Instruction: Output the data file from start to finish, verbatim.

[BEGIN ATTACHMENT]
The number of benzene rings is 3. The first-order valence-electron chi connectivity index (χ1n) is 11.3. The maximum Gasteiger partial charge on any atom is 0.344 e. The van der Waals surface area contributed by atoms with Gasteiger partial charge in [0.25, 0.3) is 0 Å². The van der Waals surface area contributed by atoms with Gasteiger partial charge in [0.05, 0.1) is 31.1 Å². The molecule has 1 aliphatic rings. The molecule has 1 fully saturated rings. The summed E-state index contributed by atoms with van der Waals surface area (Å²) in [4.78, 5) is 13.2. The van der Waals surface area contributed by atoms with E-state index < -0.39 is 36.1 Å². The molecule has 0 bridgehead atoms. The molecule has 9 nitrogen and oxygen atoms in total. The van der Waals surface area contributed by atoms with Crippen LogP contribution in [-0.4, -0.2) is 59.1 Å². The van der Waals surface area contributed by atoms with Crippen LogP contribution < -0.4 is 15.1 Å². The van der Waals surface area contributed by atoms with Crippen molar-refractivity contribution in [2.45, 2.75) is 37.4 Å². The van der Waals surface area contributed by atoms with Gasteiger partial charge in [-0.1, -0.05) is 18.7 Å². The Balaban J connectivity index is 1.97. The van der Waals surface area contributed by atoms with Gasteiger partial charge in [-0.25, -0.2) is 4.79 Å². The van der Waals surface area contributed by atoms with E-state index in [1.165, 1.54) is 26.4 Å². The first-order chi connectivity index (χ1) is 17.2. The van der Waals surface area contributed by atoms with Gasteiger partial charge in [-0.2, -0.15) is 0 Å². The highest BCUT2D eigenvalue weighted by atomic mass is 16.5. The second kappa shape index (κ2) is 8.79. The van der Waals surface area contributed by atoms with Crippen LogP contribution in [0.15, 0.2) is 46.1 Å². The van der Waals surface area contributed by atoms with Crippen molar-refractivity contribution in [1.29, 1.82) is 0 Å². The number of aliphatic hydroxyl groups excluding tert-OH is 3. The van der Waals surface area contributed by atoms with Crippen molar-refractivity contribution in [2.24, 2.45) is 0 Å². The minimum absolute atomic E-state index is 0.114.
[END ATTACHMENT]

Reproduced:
The number of benzene rings is 3. The first-order valence-electron chi connectivity index (χ1n) is 11.3. The maximum Gasteiger partial charge on any atom is 0.344 e. The van der Waals surface area contributed by atoms with Gasteiger partial charge in [0.25, 0.3) is 0 Å². The van der Waals surface area contributed by atoms with Gasteiger partial charge in [0.05, 0.1) is 31.1 Å². The molecule has 1 aliphatic rings. The molecule has 1 fully saturated rings. The summed E-state index contributed by atoms with van der Waals surface area (Å²) in [4.78, 5) is 13.2. The van der Waals surface area contributed by atoms with E-state index < -0.39 is 36.1 Å². The molecule has 0 bridgehead atoms. The molecule has 9 nitrogen and oxygen atoms in total. The van der Waals surface area contributed by atoms with Crippen LogP contribution in [-0.4, -0.2) is 59.1 Å². The van der Waals surface area contributed by atoms with Crippen LogP contribution < -0.4 is 15.1 Å². The van der Waals surface area contributed by atoms with Crippen molar-refractivity contribution in [2.45, 2.75) is 37.4 Å². The van der Waals surface area contributed by atoms with Gasteiger partial charge in [-0.1, -0.05) is 18.7 Å². The Balaban J connectivity index is 1.97. The van der Waals surface area contributed by atoms with Gasteiger partial charge in [-0.25, -0.2) is 4.79 Å². The van der Waals surface area contributed by atoms with E-state index in [1.165, 1.54) is 26.4 Å². The first-order chi connectivity index (χ1) is 17.2. The van der Waals surface area contributed by atoms with Gasteiger partial charge in [-0.2, -0.15) is 0 Å². The highest BCUT2D eigenvalue weighted by atomic mass is 16.5. The second kappa shape index (κ2) is 8.79. The van der Waals surface area contributed by atoms with Crippen LogP contribution in [0.15, 0.2) is 46.1 Å². The van der Waals surface area contributed by atoms with Crippen molar-refractivity contribution in [1.29, 1.82) is 0 Å². The number of aliphatic hydroxyl groups excluding tert-OH is 3. The van der Waals surface area contributed by atoms with Crippen molar-refractivity contribution in [2.24, 2.45) is 0 Å². The minimum absolute atomic E-state index is 0.114.